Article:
Do I need a baby thermometer?

We have a long proud history of not knowing how to use thermometers. |  Wellcome Collection

We have a long proud history of not knowing how to use thermometers. | Wellcome Collection

My husband and I approached our first baby registry just as we did medical and graduate school. We didn't just google "baby registry must-haves" or read product reviews. We read mountains of scientific research to determine the best possible gear for our baby-genius-to-be.

Our excellently-researched but completely-unnecessary registry is summed up one item: the rectal thermometer. When we were first setting out to build our registry, we noticed that many friends and family members were registering for expensive infrared thermometers. But we knew from our research that these were not as accurate as rectal thermometers, and so we were going to get a humble but effective rectal thermometer. 

You will note that there is no Amazon link to that thermometer here, even though it is the best thermometer and even though I could bank some affiliate money if you bought it, because here's the thing: you do not need any thermometer. 

I'd like to give you 98.6 reasons not to buy a thermometer, but that would strain the patience of even the most thorough registry researchers. So here are my top 3.

You don't need a thermometer to recognize a fever

There are plenty of other signs that your child is ill. Dull eyes, warm-to-hot skin, flushed skin, general drowsiness...these are all things you can tell very well for yourself without bothering your child with a temperature reading. 

No matter how accurate a thermometer is at measuring a fever, it doesn't provide useful medical information to a parent who is already aware that a child has a fever. 

Your pediatrician will not act differently because of a temperature

Temperature measurements are most useful when they are gathered consistently over time. If your child is admitted to the hospital, frequent temperature readings can help physicians monitor his progress. But that level of measurement is both impractical and unhelpful at home. 

In its guidelines for treating fever, the American Academy of Pediatrics (AAP) describes the difference between doctors' and parents' understanding of fever. Parents are laser-focused on keeping their children's temperature "normal," and as a result, giving their children fever-reducing medication like acetaminophen (Tylenol). Parents tended to do this even when their children had temperatures under 100°F. 

Doctors, on the other hand, were less focused on the fever and more on the underlying illness. They tended not to recommend antipyretics (an awesome medical term for fever-reducing medications) until children's fevers reached 101°F. Even with high fevers, they only recommended antipyretics when children showed discomfort. That's in large part because the fever itself is a sign that the body is responding to illness, slowing the growth of bacteria and viruses.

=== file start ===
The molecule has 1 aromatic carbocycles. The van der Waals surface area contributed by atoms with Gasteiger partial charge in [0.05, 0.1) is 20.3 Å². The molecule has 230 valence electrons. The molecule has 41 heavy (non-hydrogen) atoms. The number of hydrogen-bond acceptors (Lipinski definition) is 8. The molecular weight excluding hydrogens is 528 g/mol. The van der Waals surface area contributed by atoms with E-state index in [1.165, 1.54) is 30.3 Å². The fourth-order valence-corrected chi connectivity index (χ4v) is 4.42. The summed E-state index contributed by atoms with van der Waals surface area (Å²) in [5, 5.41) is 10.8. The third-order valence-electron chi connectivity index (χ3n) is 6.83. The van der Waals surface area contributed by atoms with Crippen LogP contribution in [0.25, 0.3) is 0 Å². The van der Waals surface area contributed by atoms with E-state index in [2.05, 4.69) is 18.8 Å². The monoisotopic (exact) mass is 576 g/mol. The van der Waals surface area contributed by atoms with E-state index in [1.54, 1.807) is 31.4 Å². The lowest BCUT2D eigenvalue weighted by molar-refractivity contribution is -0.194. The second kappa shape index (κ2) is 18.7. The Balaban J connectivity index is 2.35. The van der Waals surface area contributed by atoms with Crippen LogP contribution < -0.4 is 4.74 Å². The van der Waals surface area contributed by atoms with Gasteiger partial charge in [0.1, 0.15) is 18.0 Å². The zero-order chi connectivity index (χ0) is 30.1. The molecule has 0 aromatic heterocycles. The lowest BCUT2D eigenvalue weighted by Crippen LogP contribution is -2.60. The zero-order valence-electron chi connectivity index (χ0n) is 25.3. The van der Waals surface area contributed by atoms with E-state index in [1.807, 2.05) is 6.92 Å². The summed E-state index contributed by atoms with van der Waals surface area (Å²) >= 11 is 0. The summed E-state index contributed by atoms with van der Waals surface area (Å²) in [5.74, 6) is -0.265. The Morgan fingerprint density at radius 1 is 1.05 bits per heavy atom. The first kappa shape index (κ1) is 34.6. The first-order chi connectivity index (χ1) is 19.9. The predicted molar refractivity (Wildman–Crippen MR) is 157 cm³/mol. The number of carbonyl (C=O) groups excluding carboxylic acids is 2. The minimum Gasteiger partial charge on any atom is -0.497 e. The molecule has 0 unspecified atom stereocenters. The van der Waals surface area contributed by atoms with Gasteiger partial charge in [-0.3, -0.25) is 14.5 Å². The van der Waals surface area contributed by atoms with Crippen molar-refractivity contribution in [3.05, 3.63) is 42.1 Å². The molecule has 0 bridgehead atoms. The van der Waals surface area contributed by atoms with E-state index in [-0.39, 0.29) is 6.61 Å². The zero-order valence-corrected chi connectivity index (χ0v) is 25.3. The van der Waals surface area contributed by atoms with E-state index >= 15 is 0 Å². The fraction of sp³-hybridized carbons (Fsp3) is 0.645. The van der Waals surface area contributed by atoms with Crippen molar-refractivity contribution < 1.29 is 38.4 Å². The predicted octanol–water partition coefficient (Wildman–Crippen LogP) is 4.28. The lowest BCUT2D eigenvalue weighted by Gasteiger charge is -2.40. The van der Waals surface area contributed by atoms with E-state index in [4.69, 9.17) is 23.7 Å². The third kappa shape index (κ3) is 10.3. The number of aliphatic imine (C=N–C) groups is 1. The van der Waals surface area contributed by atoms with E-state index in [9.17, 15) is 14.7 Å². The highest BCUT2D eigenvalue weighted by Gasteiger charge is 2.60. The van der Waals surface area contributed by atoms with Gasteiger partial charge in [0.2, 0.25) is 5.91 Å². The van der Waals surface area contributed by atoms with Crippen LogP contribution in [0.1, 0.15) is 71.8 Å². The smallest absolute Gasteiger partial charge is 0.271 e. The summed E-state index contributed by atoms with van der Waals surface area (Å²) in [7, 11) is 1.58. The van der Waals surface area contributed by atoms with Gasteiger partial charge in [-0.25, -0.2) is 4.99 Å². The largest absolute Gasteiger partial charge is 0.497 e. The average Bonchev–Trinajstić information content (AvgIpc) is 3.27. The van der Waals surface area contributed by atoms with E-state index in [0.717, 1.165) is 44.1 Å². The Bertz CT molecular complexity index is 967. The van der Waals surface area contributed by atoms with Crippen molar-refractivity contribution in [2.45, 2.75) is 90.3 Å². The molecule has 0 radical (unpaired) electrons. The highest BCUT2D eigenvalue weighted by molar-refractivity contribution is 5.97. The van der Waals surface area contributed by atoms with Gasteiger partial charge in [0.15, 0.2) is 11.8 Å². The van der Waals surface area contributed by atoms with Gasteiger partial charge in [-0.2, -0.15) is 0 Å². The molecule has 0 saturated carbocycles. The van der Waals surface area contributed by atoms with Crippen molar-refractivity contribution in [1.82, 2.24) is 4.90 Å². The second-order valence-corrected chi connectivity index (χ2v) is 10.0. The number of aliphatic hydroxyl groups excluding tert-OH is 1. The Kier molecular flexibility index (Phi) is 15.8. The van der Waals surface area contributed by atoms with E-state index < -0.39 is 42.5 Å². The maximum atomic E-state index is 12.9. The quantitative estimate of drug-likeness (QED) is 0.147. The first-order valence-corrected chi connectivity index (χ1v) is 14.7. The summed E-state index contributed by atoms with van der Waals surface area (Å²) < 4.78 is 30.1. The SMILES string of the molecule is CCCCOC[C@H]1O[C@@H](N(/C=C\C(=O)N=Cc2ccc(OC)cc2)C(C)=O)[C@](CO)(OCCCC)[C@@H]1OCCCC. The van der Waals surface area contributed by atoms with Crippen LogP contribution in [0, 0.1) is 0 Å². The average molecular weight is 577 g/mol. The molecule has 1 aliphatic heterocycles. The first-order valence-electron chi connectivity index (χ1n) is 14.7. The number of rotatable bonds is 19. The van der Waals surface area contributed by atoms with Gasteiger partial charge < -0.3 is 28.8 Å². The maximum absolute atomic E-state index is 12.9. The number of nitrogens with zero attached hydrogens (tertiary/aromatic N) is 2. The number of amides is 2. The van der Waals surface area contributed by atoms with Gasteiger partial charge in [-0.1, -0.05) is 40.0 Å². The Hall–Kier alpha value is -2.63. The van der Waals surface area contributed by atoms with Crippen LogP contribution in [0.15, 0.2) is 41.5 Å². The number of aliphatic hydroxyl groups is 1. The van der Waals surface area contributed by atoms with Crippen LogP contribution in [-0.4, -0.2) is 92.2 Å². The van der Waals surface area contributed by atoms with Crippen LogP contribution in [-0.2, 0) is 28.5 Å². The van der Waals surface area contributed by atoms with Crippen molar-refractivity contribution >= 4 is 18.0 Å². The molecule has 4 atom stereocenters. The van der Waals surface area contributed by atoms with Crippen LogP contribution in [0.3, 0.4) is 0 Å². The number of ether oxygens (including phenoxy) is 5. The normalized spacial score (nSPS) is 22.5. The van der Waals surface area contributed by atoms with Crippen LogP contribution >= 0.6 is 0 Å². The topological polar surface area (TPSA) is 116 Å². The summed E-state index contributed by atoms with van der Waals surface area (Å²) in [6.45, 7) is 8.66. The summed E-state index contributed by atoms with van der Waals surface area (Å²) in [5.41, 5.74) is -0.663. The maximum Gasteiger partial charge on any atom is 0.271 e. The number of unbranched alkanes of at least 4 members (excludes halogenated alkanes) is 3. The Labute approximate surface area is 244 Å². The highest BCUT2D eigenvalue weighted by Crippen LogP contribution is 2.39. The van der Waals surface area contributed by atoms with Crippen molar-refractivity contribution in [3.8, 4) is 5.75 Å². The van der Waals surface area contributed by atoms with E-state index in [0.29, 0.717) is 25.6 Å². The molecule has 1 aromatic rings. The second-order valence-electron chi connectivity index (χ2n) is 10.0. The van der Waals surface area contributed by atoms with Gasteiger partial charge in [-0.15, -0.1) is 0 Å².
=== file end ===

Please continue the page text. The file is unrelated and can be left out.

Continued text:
But you will act differently

In general, your pediatrician won't act differently because of the number on the thermometer. But you will. 

Because of your own adult experiences with fever, a high temperature reading may panic you. But adult temperatures and child temperatures are not the same. A fever of 102°F may make you extremely uncomfortable and keep you at home binge watching House of Cards for a few days. A child with a fever of 102°F may want to be curled up on the couch with you, but she may just as likely just be a little cranky. She might still want to play all day. That's because, in general, children run higher fevers than adults. The number on the thermometer is much less important than a child's behavior. 

Knowing your child's temperature may also unnecessarily panic you about febrile seizures, which are incorrectly associated with high fevers. Febrile seizures seem terrifying to parents, but they are generally harmless. There's nothing you can do to prevent a febrile seizure anyway, so it's best to just keep snuggling your child and not interrupt his rest with unnecessary temperature readings. 

Because the numbers on the thermometer don't make much medical difference, parents-to-be shouldn't worry about having the best thermometer. They might not even bother buying one. Having the best gear doesn't mean you actually needed the gear in the first place. 

If this gear review helped you slim down your baby registry and you want to spend a little of that cash you're saving, consider buying something you actually will need once the baby comes, like this one-handed hairdryer that will let you hold a sick baby while getting ready.